Flicker #23, February 24, 1999
here's what we screened:
Cybelle McFadden "Playing in
16mm 7 min
Dave Ellsworth "Monkey Doll"
super 8 2 min
Jennifer Hutz "Untitled (Angel)"
16mm 2 min
Bob Taylor/Mary Campion "Hide
super 8 3 min
Hugh Burris, Patrick Gregory
et al. "The Toothbrush"
16mm 10 min
Killing my Lobster "Space Chocolate"
16mm 6 min
Mike Conner "Gaze"
16mm 8 min
Jeremy Gross "Mr. Fix It"
16mm 3 min
Brad Boll "Brad Boll's 8 1/2"
16mm 3 1/2 minutes
Tom Laney/Mel Maxwell "It Feels
super 8 3 min
Roger Beebe "A Fragmentary History
of the 21st Century" 16mm 18 min
16mm 18 min
If Flicker's appearance on the WB's Dawson's Creek wasn't enough to make you appreciate this swell thing we have going here, our prehistory appeared in December's Independent Film & Video Monthly. Apparently we owe a tip of the hat to Mr. Michael Stipe and Athens avant-gardist(e) Jim Herbert for getting the Flicker movement off the ground. Who knew? But, as the article continues, we discover the debt of gratitude owed to "film buff" Norwood Cheek for this scion of Flicker. The point of this somewhat meandering intro is this: while I'm certainly happy to acknowledge a huge debt of gratitude to all of these folks for getting this thing going, I think it's more important to recognize how important you as audience and filmmakers are to keeping this thing alive. Those people have come & gone (although the ghost of Mr. Cheek still looms large), but Flicker continues because of your continued interest & support. (This, of course, at the risk of sounding sappy.) So a big ol' thanks for coming & showing that we're not complete idiots for spending hundreds of dollars & hours making these films. (I think, perhaps, [insidiously] I am trying to butter you up so you'll give my film a warm reception when it makes its world premiere later this evening.)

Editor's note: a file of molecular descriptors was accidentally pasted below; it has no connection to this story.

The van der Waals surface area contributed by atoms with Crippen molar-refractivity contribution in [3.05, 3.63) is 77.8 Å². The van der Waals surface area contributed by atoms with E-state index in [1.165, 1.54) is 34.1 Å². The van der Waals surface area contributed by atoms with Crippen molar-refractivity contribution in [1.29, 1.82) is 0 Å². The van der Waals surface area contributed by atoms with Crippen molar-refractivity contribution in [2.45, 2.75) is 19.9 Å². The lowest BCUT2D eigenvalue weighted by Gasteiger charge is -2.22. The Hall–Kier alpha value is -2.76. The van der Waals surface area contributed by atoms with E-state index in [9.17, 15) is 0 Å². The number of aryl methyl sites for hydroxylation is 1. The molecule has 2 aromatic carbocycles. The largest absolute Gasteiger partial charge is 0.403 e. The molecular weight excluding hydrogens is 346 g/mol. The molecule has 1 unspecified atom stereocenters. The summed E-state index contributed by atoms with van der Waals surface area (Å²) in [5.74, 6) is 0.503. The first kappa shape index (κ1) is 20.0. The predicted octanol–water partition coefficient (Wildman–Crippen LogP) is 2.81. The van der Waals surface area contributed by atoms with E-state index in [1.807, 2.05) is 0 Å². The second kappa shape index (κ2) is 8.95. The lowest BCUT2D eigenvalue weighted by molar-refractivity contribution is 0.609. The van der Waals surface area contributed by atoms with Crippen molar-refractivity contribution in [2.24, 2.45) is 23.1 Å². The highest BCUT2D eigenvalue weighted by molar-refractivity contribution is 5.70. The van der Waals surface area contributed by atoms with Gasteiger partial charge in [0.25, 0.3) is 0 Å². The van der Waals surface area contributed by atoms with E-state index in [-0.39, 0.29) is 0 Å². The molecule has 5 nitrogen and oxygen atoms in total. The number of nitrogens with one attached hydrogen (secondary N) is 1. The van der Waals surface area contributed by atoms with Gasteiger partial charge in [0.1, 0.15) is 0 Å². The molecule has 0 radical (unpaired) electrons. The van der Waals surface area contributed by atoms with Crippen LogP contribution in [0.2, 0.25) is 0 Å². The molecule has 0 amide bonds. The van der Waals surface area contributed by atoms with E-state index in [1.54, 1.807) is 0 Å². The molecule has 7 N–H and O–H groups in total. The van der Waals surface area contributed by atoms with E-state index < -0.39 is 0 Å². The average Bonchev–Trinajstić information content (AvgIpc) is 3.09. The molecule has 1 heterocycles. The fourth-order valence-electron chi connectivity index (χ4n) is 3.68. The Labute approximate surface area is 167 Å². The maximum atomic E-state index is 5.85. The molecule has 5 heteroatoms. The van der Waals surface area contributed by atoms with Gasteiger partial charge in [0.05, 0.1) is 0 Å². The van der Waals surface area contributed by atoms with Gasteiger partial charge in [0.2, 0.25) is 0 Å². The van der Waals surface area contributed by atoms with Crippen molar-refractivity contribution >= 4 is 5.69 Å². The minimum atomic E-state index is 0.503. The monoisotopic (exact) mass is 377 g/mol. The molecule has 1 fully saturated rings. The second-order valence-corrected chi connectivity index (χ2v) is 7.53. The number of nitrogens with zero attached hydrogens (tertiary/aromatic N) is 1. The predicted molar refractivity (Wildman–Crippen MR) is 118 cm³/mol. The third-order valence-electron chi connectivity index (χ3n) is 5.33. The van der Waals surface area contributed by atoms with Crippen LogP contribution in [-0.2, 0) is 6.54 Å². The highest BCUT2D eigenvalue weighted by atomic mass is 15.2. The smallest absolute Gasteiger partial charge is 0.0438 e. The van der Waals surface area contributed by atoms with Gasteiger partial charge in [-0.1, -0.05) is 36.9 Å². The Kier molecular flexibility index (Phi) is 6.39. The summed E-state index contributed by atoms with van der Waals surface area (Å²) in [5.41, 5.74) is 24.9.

All that out of the way, I'll
just say happy viewing & retreat into the dark. Yours,
paean & call to action for super 8
Seems like the kids these days are moving away from super8. Flicker programs are increasingly filled with 16mm films & while I definitely am happy to pretend that this means that we've all stepped up to the next level, I hate to see super 8 neglected & left behind. It's also a little scary in that it seems like it makes that first step into filmmaking a little bit more prohibitive both psychologically and financially.
I think there are two things that we can do to resist this inexorable movement toward larger format filmmaking. First, those of us who have super8 equipment should let everyone else (especially first-time filmmakers) borrow our gear so that the financial issue is even less of a barrier. If anyone wants to shoot something on super 8, let me know & I will let you borrow a camera & editing equipment so that you'll only have to pay for the film & processing. (Anyone who has stuff that they're willing to loan out should let me know & I'll try to coordinate this whole effort.) Second, I think that those of us who have been shooting 16mm lately should return to super8 & see what happens. I think it might actually be pretty liberating to know that instead of $100/minute, we're only spending $10/minute or so. It might also give us that opportunity to do a bunch of those things that we always wanted to try, but didn't dare in 16mm. I'm going to try to set a (good?) example by shooting something on super 8 for Flicker #24 or 25 & I hope some of the rest of you fancy-pants 16mm filmmakers will think about doing so too.
I'll step down off the soapbox now, but I AM SERIOUS. If we don't shoot super 8, then no one will. Now get to it.